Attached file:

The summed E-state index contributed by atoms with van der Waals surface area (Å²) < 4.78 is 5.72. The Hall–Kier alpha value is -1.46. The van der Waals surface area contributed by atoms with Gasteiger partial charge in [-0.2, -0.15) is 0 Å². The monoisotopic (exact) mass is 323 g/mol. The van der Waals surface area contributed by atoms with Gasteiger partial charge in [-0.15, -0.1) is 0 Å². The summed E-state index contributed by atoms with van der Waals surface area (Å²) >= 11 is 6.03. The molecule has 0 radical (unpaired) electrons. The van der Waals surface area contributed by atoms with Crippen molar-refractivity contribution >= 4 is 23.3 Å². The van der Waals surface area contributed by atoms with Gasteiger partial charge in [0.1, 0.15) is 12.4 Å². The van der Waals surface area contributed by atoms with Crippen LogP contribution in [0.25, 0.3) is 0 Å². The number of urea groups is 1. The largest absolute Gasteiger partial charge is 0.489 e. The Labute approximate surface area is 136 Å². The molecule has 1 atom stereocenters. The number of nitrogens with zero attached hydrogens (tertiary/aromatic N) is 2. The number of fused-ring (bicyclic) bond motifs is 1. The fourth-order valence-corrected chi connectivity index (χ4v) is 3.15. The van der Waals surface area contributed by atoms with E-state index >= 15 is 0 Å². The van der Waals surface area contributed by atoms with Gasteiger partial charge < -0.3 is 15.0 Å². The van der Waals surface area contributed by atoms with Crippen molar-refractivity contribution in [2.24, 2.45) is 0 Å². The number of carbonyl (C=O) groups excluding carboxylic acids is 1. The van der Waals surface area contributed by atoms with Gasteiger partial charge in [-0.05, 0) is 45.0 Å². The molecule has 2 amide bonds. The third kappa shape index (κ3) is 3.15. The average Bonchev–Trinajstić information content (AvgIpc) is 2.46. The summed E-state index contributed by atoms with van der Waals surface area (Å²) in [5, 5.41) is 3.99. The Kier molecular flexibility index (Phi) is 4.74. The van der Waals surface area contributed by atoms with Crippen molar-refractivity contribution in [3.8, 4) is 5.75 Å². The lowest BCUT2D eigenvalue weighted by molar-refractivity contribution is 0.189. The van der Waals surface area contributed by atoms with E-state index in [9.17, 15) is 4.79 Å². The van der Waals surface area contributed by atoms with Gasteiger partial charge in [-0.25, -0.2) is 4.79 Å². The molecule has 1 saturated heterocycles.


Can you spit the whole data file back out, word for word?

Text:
The summed E-state index contributed by atoms with van der Waals surface area (Å²) < 4.78 is 5.72. The Hall–Kier alpha value is -1.46. The van der Waals surface area contributed by atoms with Gasteiger partial charge in [-0.2, -0.15) is 0 Å². The monoisotopic (exact) mass is 323 g/mol. The van der Waals surface area contributed by atoms with Gasteiger partial charge in [-0.15, -0.1) is 0 Å². The summed E-state index contributed by atoms with van der Waals surface area (Å²) >= 11 is 6.03. The molecule has 0 radical (unpaired) electrons. The van der Waals surface area contributed by atoms with Crippen molar-refractivity contribution >= 4 is 23.3 Å². The van der Waals surface area contributed by atoms with Gasteiger partial charge in [0.1, 0.15) is 12.4 Å². The van der Waals surface area contributed by atoms with Crippen LogP contribution in [0.25, 0.3) is 0 Å². The number of urea groups is 1. The largest absolute Gasteiger partial charge is 0.489 e. The Labute approximate surface area is 136 Å². The molecule has 1 atom stereocenters. The number of nitrogens with zero attached hydrogens (tertiary/aromatic N) is 2. The number of fused-ring (bicyclic) bond motifs is 1. The fourth-order valence-corrected chi connectivity index (χ4v) is 3.15. The van der Waals surface area contributed by atoms with E-state index >= 15 is 0 Å². The van der Waals surface area contributed by atoms with Gasteiger partial charge < -0.3 is 15.0 Å². The van der Waals surface area contributed by atoms with Crippen molar-refractivity contribution in [2.24, 2.45) is 0 Å². The number of carbonyl (C=O) groups excluding carboxylic acids is 1. The van der Waals surface area contributed by atoms with Gasteiger partial charge in [-0.05, 0) is 45.0 Å². The molecule has 2 amide bonds. The third kappa shape index (κ3) is 3.15. The average Bonchev–Trinajstić information content (AvgIpc) is 2.46. The summed E-state index contributed by atoms with van der Waals surface area (Å²) in [5, 5.41) is 3.99. The Kier molecular flexibility index (Phi) is 4.74. The van der Waals surface area contributed by atoms with Crippen molar-refractivity contribution in [3.8, 4) is 5.75 Å². The lowest BCUT2D eigenvalue weighted by molar-refractivity contribution is 0.189. The van der Waals surface area contributed by atoms with E-state index in [9.17, 15) is 4.79 Å². The van der Waals surface area contributed by atoms with Gasteiger partial charge in [-0.25, -0.2) is 4.79 Å². The molecule has 1 saturated heterocycles.